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The message of the third chapter of James is desperately needed at this time in world history. From the moment the Holy Spirit inspired these words, they have been wise teaching. Today, they are both wise and needed.
James introduces the subject of our speech in chapter 1. He exhorts his readers to, “be quick to listen, slow to speak, slow to anger” (James 1.19).
With words that cry out to be heard, he writes, “If any think they are religious, and do not bridle their tongues but deceive their hearts, their religion is worthless (James 1.26).
James 3 continues the theme of speech. He writes, “Not many of you should become teachers, my brothers and sisters, for you know that we who teach will be judged with greater strictness. For all of us make many mistakes. Anyone who makes no mistakes in speaking is perfect, able to keep the whole body in check with a bridle” (James 3.1-2).
Just to be clear, what James writes is not mere suggestions for Christians. They are imperatives. It is God’s will that we do what James is teaching.
(1) Aim to be a good listener, who is slow to speak.
(2) Put a bridle on your tongue, so will better be able to keep control of your behavior.
(3) If you are in a leadership role, it is even more important that you follow what James says about your speech.
I think it is obvious why James’ teaching is so vital at the time in which we are living. Let’s think about it for a moment.
Words and Violence
As you read Jesus’ words below, think about how many fights begin with words that area exchanged between people.
Jesus said, “You have heard that it was said to those of ancient times, ‘You shall not murder’; and ‘whoever murders shall be liable to judgment.’ But I say to you that if you are angry with a brother or sister, you will be liable to judgment; and if you insult a brother or sister, you will be liable to the council; and if you say, ‘You fool,’ you will be liable to the hell of fire” (Matthew 5.21-22).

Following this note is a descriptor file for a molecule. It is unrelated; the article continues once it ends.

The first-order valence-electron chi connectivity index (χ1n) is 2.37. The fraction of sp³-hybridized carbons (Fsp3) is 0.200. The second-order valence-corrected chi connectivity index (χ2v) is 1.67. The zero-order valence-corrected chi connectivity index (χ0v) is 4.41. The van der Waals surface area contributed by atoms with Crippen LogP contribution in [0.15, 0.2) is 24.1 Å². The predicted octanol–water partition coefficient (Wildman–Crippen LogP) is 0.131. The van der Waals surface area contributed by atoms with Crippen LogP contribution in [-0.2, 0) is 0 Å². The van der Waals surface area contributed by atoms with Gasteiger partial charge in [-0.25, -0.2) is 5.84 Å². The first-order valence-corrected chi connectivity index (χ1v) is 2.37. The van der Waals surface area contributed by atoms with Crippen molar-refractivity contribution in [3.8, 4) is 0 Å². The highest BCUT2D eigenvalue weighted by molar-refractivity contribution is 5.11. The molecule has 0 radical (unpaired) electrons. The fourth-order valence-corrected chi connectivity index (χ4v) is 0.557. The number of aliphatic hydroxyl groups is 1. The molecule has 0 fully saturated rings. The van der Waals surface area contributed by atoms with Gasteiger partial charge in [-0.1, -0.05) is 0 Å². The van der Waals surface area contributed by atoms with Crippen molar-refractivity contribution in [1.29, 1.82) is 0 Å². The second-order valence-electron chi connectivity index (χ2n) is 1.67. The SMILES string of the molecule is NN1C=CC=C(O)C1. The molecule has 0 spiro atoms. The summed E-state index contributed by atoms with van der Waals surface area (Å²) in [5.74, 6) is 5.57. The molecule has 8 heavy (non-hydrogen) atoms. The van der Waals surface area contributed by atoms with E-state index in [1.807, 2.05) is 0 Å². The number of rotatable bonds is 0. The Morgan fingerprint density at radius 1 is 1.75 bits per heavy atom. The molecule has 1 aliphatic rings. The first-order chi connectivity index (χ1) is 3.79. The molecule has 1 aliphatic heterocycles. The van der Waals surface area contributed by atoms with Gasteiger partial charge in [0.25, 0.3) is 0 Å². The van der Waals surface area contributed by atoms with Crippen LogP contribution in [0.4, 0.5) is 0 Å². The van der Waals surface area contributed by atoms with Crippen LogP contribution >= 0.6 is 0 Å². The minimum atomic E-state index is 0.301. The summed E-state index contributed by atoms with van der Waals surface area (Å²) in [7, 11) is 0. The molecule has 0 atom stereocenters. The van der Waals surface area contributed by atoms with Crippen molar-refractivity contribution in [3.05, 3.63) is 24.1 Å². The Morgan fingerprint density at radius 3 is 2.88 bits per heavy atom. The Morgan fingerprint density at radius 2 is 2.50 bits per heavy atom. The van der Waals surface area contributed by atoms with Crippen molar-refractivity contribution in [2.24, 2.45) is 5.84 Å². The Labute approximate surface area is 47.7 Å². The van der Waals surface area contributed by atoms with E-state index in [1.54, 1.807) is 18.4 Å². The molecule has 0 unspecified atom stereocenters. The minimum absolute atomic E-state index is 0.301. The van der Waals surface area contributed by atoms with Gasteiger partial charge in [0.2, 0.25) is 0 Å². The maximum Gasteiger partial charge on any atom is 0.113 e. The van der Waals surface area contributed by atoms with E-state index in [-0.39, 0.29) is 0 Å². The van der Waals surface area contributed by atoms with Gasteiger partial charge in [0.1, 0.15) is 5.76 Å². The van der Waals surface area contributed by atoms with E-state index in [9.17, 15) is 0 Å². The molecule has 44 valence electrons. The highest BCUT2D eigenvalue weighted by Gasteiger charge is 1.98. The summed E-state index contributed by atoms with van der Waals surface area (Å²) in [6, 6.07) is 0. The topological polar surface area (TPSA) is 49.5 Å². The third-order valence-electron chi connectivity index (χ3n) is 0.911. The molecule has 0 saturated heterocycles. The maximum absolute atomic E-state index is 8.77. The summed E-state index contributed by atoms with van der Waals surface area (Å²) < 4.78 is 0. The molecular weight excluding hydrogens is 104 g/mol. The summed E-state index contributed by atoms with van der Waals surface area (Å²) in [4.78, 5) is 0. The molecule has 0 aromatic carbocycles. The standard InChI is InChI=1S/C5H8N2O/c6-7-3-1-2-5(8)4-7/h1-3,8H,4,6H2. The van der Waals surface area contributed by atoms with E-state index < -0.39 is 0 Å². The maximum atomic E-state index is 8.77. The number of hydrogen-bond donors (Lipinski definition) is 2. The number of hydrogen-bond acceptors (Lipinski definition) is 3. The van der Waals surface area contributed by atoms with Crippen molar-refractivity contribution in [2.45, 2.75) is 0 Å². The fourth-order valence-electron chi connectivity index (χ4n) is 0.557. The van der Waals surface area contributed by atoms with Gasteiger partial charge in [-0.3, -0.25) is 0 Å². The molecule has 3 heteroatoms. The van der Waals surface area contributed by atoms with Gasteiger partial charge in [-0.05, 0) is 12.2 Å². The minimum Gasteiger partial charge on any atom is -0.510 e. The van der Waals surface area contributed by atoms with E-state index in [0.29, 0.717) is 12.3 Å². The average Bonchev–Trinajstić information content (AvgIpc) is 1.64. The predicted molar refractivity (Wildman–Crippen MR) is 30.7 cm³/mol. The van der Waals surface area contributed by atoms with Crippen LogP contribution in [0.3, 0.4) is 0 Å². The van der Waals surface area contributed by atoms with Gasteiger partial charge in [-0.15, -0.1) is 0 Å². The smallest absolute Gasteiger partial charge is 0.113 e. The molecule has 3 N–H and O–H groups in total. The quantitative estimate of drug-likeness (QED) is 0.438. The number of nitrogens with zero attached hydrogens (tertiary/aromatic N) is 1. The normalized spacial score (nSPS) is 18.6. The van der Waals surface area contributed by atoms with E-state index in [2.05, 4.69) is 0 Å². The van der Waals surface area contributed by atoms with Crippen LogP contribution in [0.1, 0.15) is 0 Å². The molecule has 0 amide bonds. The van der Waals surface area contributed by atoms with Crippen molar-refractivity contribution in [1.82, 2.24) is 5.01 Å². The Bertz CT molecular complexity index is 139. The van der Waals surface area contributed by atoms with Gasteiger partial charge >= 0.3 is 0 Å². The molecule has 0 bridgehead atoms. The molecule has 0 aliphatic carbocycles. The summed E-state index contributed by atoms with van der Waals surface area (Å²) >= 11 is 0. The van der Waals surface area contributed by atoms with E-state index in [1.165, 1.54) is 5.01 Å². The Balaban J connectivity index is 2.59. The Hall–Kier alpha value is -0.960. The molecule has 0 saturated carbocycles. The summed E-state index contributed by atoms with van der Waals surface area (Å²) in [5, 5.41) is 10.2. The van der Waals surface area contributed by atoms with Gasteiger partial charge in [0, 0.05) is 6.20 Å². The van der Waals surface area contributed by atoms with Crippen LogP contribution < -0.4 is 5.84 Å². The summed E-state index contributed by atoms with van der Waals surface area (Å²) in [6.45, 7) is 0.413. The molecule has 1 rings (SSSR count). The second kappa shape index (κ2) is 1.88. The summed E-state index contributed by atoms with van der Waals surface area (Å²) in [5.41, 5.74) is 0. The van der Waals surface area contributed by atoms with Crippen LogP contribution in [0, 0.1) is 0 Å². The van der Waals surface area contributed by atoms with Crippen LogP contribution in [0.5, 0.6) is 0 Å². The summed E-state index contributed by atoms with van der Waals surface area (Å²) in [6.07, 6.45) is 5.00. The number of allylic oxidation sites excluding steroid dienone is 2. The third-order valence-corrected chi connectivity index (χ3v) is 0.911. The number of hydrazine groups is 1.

The reason why Jesus judges speech so strongly is because he knows that speech leads to action. Insults escalate into physical violence. Using words to make someone less than human gives people greater liberty to harm others.
So far in 2020, there have been 97 homicides in the Kansas City metropolitan area. I wonder how many of these deaths were started with words.
Words and Leaders
James wrote, “Not many of you should become teachers, my brothers and sisters, for you know that we who teach will be judged with greater strictness” (James 3.1). The words of leaders are powerful and persuasive, whether they come from a parent, a teacher, a preacher, a politician, a sponsor, a small group leader, etc.
The best man in my wedding had to leave home to learn that his first name wasn’t “Stupid.” The words of his father caused him to emotionally limp as long as I knew him.
I was once told that after a pastor has been in a church for seven years, the church’s view of God would resemble his or hers. What a tremendous responsibility we have when people listen to us and watch us, then follow our example.